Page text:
I saw this post the other day on DigitalRev talking about something called the “long lens challenge,” which was targeted at landscape photographers. The basic idea is to force yourself to use a long lens rather than a wide lens, even when the shot you really want is a wide one. The goal of the challenge is simple: force creativity.

After reading it, I wanted to give everyone here a similar but even more aggressive challenge: you should do this all the time.

I don’t mean only shoot with long lenses, that’s ridiculous, but you should constantly make yourself uncomfortable in search of creative breakthroughs. Here I’ll share why I think this is critically important, and give you a few quick things you can do today to reach the next level in your work.

I wrote about this a while back (okay it was 11 years ago; time flies when you’re having fun) and to be completely honest I’m going to say a lot of the same things again, but they’re all still true.

The enemy of art is the absence of limitations.

—Orson Welles

Let’s get this one caveat out of the way: if you’re working on commission or satisfying a specific stock photography need, none of this will apply to that specific shoot. You should obviously go get the image you need, sell it, and move on.

I’m an art photographer; I don’t shoot stock, I don’t shoot on commission (yet?). I capture images that are visually exciting or meaningful to me in some way and I hope that other people will appreciate them, too. Whether you are an art photographer or a photog for hire, though, these tips will help you move the boundaries of your creative thinking in useful ways.

So maybe don’t apply these tips during a paid shoot, but going out for a day and playing with these ideas may help bring a new element of surprise to your next paid shoot, or, in my case, help me see things in a new way.

Why is this important?

Why is it important to feel uncomfortable? Because nobody ever created anything truly breathtaking from their comfort zone. The images that leave a lasting impression are the ones that are unexpected, surprising, unusual. Those images are created by photographers bending the rules, trying new things, and probably feeling just a little bit anxious about it the entire time.

These are the standard tips that I generally give people searching for a little creative jump start.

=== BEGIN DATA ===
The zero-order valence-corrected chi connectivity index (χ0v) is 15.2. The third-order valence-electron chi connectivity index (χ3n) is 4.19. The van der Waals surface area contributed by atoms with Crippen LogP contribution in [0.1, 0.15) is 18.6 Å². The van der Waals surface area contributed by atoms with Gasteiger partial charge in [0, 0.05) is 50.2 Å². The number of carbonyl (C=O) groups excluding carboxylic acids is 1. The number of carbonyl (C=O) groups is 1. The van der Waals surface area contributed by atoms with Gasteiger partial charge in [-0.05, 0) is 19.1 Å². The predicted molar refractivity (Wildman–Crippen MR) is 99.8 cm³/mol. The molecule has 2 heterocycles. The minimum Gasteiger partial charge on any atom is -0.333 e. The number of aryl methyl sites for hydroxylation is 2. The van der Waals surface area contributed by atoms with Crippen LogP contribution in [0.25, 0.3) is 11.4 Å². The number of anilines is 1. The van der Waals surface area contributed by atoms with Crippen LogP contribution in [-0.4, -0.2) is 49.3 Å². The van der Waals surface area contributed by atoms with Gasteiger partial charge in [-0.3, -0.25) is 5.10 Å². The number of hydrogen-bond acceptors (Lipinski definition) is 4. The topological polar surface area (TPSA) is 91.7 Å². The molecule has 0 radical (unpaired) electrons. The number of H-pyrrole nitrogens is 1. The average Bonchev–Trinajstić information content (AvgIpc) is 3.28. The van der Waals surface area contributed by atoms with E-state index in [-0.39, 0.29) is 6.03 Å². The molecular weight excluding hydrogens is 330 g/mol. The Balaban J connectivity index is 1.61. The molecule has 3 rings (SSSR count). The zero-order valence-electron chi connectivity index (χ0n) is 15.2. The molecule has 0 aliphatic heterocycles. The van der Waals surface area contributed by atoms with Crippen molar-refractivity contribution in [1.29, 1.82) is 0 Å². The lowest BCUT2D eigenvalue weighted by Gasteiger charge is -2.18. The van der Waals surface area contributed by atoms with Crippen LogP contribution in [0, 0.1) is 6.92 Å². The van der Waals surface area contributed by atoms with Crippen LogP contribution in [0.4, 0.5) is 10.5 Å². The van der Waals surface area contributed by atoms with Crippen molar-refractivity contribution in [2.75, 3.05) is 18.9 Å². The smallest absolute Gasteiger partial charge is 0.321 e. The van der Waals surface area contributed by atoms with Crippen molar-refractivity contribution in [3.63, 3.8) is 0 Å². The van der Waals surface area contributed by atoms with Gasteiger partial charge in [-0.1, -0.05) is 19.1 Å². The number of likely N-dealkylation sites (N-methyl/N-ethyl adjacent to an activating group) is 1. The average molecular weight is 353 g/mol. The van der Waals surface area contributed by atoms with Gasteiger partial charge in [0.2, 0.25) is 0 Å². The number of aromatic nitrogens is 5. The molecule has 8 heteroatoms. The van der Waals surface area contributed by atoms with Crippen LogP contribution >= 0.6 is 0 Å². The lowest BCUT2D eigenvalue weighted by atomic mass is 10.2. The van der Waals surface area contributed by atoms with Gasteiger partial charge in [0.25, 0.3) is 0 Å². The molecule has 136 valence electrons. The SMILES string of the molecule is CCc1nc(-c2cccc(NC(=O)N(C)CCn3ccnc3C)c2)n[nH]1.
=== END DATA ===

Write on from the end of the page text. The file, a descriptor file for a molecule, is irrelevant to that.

Look down

The first couple of tips here are obvious, but bear repeating. I taught a workshop in Chicago, and while walking around the city it’s easy to spend most of your time looking straight or up; the city stretches into the sky and many of its most iconic features are up there.

I happened to be watching the street as I walked and spotted this construction cone. The cone by itself wouldn’t be very interesting, nor the sewer grate, but all together with the reflection of the building across the road, I think, makes for an interesting composition.

"Downward, Upward"
"Downward, Upward"

I never would have seen this if I had been focusing my attention on the buildings themselves. Try forcing yourself to only shoot things below the horizon line. See what you observe that you wouldn’t have seen before.

Look up

Of course, as I said above, in city surroundings you’re likely to be looking up a fair bit anyway, but don’t forget this tip in other situations as well.

I captured this image while walking to work one morning across Boston’s Copley Square. On the right is the former John Hancock tower, now known simply by its address, 300 Clarendon Street. What makes this image interesting to me is the focus on the birds and the texture of the clouds with just a little reminder that this is a city (or even that it’s Boston, if you’re very familiar with that particular building).

"300 Clarendon Birds"
"300 Clarendon Birds"

The point I’m trying to make is that I was walking to work; I wasn’t actively out on a photo shoot trying to make art. I look all around me all the time, seeking those moments and those opportunities. I took this photo with my cell phone, because it was the only camera I had on hand. I like this image a lot.

Try limiting yourself to shooting only straight up. Go into that library or church and see what their ceilings look like. Shoot straight up the side of a lamp post, tree, building, or whatever you can find.

Get low

Exercising those creative muscles will make them lean and strong and then you’ll start to see exciting things around you all the time. An easy one that many instructors use is to get lower.

I love trying shots from down low, to see if I can get a more unique foreground or a perspective not usually seen.

"Yellowstone Lake"
"Yellowstone Lake"

This one is from Yellowstone National Park. The day was beautiful, but not the best for landscapes. Still, the clouds were very interesting. At this time of day, the lake is just not very attractive, but by getting down low I was able to minimize the size of the boring lake in the frame and bring a cool driftwood subject in front of the awesome sky.

Make up your own challenges

The important part of challenging yourself creatively like this is removing some of the freedom you normally enjoy. Imposing these invented limitations creates a situation where you have to think harder, look harder, and build up your adaptation reflexes.

You can make up your own challenges! Here are a few other ideas to get you started:

  • Use only a specialty prime lens, like a macro or fisheye, regardless of location or subject
  • Shoot only in portrait orientation, or only in landscape orientation
  • Set your camera to single point autofocus and move the focus point somewhere other than the center of the frame

Nearly any limitation will get your eyes and your brain working together in new ways.

Did you try any of these? Have other ideas? Please share with me in the comments down below!

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